Creative: Regal Archives

Creative: Regal Archives

Regal Archives:The return of good old fashioned craftsmanship

Regal ArchivesThe return of good old fashioned craftsmanship

Japanese shoe making, which began in the Meiji era, improved its technology and expanded production as part of the munitions industries.
After the last war, we survived the turmoil with the sewing machines and techniques that remained.
Manufacturing of yesteryear came back to life with private demand.

Japanese shoes shares its history with the munitions industry.
There is no sign of declaration of a national holiday yet, but March 15th is "Shoes Day". On that day in 1870, the first shoe factory in Japan, Ise Katsuzo Shoe Factory, opened in Tsukiji Irifune-cho, Tokyo. The inventor was Masujiro Omura, the founder of the Japanese Army. And it was a man named Katsuzo Nishimura who took charge of the site at the behest of Omura. Nishimura, who laid the foundation, will make a name for himself as the father of the shoe industry.

Another man Omura noticed was Naoki Dan. He was entrusted with the leather industry throughout the Kanto region by the Shogunate, and he too opened a leather manufacturing and military boots manufacturing factory/training site in Oji Takinogawa the same year. And two years later in 1872 we would start a shoe factory in Asakusa. Asakusa, as you know, is one of Japan's largest producers of leather shoes, so in other words, it is Dan that sowed the seeds.
At about the same time, a factory was opened in Osaka. Fujita Denzaburo's Leather Factory (1876) and Okura Kumi Leather Factory (1879). The former is the founder of Fujita Zaibatsu, or conglomerate, the parent company of Fujita Kanko, and the latter is the founder of Okura Zaibatsu.
Okura Group Leather Factory, which merged a leather factory with the Ise Katsuzo Shoe Factory, and Tokyo Leather Co., Ltd., which was influenced by Dan, all came together to create Japan Shoes, which later became Regal Corporation. This was on the eve of the Russo-Japanese War, and Japan Shoes bought a large amount of allianz shoemaking machines from Germany, and after that, they were tasked to produce leather shoes for the Japanese army.

The other big player who still remains is Otsuka Shoe. Its roots are in 1872, when Iwajiro Otsuka opened Otsuka Shoten in Shiba Rougetsucho at the age of 13. He was praised for his shoes he had made for high-ranking officials of the Imperial Household Agency, and was designated as a purveyor to the Imperial Household Agency in 1882. He would go on to make shoes for the Navy.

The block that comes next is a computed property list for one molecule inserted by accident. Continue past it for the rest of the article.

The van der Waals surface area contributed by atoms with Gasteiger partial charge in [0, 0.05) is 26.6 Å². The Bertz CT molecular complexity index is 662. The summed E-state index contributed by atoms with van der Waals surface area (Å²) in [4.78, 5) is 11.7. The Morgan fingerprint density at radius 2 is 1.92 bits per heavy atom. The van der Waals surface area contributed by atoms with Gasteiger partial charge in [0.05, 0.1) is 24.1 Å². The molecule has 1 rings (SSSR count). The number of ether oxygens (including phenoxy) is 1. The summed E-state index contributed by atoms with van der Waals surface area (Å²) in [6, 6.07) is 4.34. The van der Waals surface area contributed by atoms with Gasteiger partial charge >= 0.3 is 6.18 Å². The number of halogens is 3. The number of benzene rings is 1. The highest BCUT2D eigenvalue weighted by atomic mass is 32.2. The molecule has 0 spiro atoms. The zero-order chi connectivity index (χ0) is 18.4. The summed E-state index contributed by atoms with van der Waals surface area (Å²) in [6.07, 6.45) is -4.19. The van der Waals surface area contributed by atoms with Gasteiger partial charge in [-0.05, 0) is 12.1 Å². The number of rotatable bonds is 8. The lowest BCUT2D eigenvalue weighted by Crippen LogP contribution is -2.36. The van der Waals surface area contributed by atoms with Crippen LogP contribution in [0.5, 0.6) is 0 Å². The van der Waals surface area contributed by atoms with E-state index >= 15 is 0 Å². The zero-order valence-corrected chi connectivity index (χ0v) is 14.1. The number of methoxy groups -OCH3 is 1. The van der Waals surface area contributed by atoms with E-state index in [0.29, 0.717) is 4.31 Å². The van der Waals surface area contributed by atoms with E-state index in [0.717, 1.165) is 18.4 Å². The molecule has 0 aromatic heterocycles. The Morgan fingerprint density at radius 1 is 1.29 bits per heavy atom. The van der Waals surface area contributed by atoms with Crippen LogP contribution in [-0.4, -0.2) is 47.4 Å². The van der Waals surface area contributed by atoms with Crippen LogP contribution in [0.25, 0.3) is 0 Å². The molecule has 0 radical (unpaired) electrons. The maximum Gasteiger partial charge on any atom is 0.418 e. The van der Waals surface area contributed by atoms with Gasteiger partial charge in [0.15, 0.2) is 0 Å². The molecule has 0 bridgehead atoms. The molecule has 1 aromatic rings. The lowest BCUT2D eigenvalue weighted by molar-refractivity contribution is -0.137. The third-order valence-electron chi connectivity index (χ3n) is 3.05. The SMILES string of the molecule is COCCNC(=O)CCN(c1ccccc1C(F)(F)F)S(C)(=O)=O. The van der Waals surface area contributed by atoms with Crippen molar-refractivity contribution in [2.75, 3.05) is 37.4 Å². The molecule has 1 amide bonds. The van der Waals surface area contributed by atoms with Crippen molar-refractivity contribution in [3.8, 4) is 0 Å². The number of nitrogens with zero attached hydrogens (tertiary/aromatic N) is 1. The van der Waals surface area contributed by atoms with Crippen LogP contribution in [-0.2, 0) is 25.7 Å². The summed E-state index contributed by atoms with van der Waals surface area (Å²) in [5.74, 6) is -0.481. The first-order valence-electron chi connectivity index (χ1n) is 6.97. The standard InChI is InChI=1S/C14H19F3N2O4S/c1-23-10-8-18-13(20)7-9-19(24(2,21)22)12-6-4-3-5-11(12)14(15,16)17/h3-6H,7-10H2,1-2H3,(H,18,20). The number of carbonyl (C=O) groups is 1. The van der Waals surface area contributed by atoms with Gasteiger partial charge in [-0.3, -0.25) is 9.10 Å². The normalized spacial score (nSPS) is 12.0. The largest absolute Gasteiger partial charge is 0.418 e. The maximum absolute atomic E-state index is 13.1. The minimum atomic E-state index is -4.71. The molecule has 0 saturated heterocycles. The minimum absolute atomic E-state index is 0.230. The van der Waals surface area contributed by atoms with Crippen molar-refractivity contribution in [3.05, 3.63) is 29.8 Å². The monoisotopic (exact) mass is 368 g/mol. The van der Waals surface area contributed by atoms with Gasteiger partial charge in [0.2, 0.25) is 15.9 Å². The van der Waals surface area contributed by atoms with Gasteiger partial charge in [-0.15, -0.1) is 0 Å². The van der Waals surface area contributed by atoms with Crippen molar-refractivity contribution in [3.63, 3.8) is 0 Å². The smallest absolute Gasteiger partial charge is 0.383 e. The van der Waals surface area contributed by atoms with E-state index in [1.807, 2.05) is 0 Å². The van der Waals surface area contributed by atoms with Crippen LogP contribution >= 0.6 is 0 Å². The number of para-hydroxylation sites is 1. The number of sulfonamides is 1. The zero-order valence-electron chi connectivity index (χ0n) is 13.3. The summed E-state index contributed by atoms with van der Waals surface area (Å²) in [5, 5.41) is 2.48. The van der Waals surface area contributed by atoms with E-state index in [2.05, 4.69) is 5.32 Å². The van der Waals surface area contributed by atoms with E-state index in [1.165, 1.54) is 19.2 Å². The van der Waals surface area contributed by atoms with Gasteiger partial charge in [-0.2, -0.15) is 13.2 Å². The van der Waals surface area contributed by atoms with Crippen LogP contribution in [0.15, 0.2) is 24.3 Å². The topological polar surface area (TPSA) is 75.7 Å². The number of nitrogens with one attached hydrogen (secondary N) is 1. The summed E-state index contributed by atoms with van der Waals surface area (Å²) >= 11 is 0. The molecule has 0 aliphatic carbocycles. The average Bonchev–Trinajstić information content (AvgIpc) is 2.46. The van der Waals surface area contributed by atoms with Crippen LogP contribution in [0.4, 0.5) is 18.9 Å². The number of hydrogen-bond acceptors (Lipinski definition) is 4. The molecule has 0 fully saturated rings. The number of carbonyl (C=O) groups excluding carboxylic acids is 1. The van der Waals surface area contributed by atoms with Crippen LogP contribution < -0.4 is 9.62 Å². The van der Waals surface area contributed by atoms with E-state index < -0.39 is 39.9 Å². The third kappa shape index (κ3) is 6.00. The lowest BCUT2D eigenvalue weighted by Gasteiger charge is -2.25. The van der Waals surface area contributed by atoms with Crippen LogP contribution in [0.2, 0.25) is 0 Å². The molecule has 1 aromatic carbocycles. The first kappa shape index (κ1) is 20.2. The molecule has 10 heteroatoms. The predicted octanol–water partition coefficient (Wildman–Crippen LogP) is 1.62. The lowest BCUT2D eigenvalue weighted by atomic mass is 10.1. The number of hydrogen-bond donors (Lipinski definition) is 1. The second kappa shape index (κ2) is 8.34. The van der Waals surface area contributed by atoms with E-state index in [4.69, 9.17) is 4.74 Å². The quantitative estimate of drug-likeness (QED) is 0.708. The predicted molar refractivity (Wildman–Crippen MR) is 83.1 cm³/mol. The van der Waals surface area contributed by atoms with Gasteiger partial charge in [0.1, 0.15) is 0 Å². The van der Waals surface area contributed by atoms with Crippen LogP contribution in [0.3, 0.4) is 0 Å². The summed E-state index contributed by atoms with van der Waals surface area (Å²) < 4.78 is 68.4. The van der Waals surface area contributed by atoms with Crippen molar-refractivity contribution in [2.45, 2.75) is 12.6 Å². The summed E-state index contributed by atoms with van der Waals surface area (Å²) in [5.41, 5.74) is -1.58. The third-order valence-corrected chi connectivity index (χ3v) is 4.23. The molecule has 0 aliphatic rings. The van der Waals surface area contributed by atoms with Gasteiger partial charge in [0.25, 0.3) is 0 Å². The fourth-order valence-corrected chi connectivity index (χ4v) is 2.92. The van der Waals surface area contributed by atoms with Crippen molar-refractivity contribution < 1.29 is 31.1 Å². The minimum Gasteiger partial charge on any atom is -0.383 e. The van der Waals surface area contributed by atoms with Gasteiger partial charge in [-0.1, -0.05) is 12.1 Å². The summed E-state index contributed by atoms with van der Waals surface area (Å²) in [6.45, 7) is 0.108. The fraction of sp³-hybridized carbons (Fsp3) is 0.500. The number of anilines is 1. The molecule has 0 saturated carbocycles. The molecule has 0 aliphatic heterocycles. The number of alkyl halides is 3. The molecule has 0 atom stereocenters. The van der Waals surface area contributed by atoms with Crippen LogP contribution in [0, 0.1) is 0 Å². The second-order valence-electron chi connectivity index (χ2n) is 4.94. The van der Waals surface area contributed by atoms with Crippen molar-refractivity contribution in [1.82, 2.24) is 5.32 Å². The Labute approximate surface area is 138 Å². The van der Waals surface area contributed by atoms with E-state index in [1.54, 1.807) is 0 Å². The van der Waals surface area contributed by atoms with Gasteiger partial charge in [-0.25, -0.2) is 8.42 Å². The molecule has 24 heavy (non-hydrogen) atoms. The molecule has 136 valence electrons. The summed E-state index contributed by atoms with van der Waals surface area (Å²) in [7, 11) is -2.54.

The defeat of the war marked the beginning of the common people's era. While investing in equipment, Japan Shoes sent employees to Northampton, England, the sanctuary for men's shoes, and the United States, which drove the industrial revolution of shoes, to solidify the foothold for the coming era of machine production.

Thus, the industry will shift to machine production in full capacity after the 1964 Tokyo Olympics.
Then, the TQ system that came into effect in 1986 forced the industry to relocate. It was an agreement that imported shoes, which had a limited number that could be imported, could now be purchased without any limits as long as the tariffs were paid.
It was around 1990 that a ray of light shined through the hollow industry. There is a movement among young people who aspired to become handmade shoemakers. It was basically a trend. In a nutshell, these young people who felt the limits of the 20th century business model, chose to do something the old fashioned way. It was the last-minute succession they were hoping for, right around the time when the surviving handmade shoemakers began to think about retirement.
Nowadays, major shoe makers are continuing with this trend, and by adding young aspiring craftsmen to their team, higher-grade collections are being made.

The Regal Archives which opened in 2010.

The first Regal shoe last and first shoe.

Factory scenery from around 1915. Military personnel are keeping watch. Not only shoes but also such materials are available at Regal Archives.

JIS standard for shoes that applies to specific shoes. The base was made by Japan Shoes, that is, Regal Corporation. The photo booklet is a measurement table from that time.

Singer's 1915 instep sewing machine for boots. The number B17-5 hand-painted on the machine means the fifth machine in the 17th row. At that time, it was said that such sewing machines were in full operation 24 hours a day in 3 shifts.